I'm attempting to limit access to wp_admin by IP address but I still have a few that are getting through. I have an htaccess file in my wp_admin folder with the following:

# Block access to wp-admin.
order deny,allow
allow from x.x.x.x 
deny from all

I've tested the implementation by trying to access the login page from IP addresses that are not on the list and it seems to be working. I have Wordfence installed and I continue to received failed login attempt notifications by IP's that are not on my list. Does this security implementation also block bots? I'm wondering how this IP/bot is sneaking through.


1 Answer 1


IMHO this is not the best method of protecting your WP Admin. IPs can be spoofed. This method also restricts you to specific IPs which can be annoying if you wish to access it from a different office/location.

I'd recommend either a simple server-based password protection on the wp-admin directory. Of course, the downside is that this requires that you remember the password, or use a very secure web-based centralised password system and just remember one password for everything.

Read this for instructions: http://www.wpbeginner.com/wp-tutorials/how-to-password-protect-your-wordpress-admin-wp-admin-directory/

Best idea is 2 factor authentication though, ie. a password and then a SMS to your phone, or similar double-step process.

There's no one single answer for everyone - but I believe that in most cases there has to be a balance between practicality and tight security.

If you really want to shut it down, deny all in htaccess, and then SSH into the server whenever you wish to change it to temporarily allow access from the specific IP you are using and change it back once you're done - you could combine that with 2 factor auth and I'd doubt anything would ever get through.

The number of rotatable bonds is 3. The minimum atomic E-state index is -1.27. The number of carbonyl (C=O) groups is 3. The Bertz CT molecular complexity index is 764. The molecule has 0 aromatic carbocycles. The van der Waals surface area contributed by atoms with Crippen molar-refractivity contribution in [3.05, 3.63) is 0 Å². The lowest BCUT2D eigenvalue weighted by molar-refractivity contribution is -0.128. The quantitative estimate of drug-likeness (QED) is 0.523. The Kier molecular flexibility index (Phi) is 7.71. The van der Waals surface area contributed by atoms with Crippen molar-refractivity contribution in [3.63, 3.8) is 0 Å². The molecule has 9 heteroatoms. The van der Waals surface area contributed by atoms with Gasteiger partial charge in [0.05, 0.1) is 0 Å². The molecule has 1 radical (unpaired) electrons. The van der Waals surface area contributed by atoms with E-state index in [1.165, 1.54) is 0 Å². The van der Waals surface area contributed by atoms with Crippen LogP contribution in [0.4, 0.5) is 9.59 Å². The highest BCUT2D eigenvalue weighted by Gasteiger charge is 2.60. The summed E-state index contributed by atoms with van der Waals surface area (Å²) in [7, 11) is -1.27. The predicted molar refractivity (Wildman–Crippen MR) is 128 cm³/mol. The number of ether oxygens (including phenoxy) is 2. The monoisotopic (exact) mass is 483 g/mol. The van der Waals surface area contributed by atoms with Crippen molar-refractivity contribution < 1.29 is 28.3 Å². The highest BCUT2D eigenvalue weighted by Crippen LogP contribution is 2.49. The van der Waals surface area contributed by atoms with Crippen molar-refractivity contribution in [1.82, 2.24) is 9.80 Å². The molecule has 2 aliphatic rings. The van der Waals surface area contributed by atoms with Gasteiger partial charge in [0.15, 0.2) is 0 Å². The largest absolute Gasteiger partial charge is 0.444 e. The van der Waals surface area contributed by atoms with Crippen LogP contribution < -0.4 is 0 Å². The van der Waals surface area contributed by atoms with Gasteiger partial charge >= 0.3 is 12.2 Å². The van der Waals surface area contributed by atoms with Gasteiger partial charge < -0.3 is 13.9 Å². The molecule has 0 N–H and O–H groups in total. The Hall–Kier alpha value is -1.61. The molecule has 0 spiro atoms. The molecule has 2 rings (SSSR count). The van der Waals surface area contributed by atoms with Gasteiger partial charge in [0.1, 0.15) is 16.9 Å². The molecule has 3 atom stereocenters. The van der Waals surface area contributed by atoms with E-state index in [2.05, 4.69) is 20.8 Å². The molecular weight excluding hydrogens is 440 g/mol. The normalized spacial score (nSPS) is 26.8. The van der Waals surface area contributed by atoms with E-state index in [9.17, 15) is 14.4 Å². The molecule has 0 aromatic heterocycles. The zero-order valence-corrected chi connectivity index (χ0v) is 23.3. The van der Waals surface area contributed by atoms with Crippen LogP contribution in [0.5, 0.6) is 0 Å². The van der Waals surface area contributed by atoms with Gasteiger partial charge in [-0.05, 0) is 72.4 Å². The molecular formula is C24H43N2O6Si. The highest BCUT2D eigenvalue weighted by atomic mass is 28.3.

Brute force attacks often rely on sending direct POST requests to your wp-login.php, so requiring that your domain is the referrer for any POST requests can help stop bots.

Another way you can protect your WordPress site is by including a link to your login and then only allowing login requests from your domain name. (Replace example.com with your domain).

<IfModule mod_rewrite.c> 
RewriteEngine on 
RewriteCond %{HTTP_REFERER} !^http://(.*)?example.com [NC] 
RewriteCond %{REQUEST_URI} ^(.*)?wp-login.php(.*)$ [OR] 
RewriteCond %{REQUEST_URI} ^(.*)?wp-admin$ 
RewriteRule ^(.*)$ - [F] 

And inhibiting access to xmlrpc.php can substantially reduce attacks, however some external services may be affected by this:

<Files ~ "xmlrpc.php"> 
Order allow,deny 
Deny from all 
  • I understand how this method of protecting the admin area could be annoying but I really don't have many users accessing the site and the individuals that do, typically only access the site from the office or home. So, I have all of the necessary IP's accounted for. For our situation this seemed to be the simplest way to secure it. The IP address that is getting through isn't spoofing because I can see the original IP.
    – brandozz
    Nov 30, 2015 at 17:59
  • In my experience, IP blocking is not foolproof. People rave about Wordfence, but I haven't found it to be a great solution. It is a quick and dirty solution for those who don't have too much of an idea, but it is not rock solid. I prefer BulletProof Security Pro bit.ly/bpsprowps or Ninja Firewall bit.ly/ninjafw both of which use htaccess extensively to protect the site before reaching WP) and GOTMLS gotmls.net which does a better job of finding and cleaning hacked sites. wp-admin dir pword protect with htaccess deny, and xmlrpc.php blocking is the basics though.
    – garth
    Dec 1, 2015 at 3:50
  • but @brandozz I get what you are saying. All I can think is that you may have a front end login activated somewhere. I use Cloudflare to proxy my sites as well, and by hiding the site by using non-standard hostnames for any hostnames you aren't proxying through Cloudflare (ie. sftp or directftp instead of ftp) , the vast majority of attempts don't even make the server.
    – garth
    Dec 1, 2015 at 6:49
  • codex.wordpress.org/Brute_Force_Attacks might be worth a review as well
    – garth
    Dec 1, 2015 at 6:55
  • as of yesterday I've removed the IP blocking. It didn't seem to be working properly. Someone in one of our offices in South Africa was able to access the admin area even though the IP wasn't listed in the htaccess file. I'm currently using Wordfence which I do like but I'll take a look at the other options that you have listed above. Thanks for the help!
    – brandozz
    Dec 1, 2015 at 13:00

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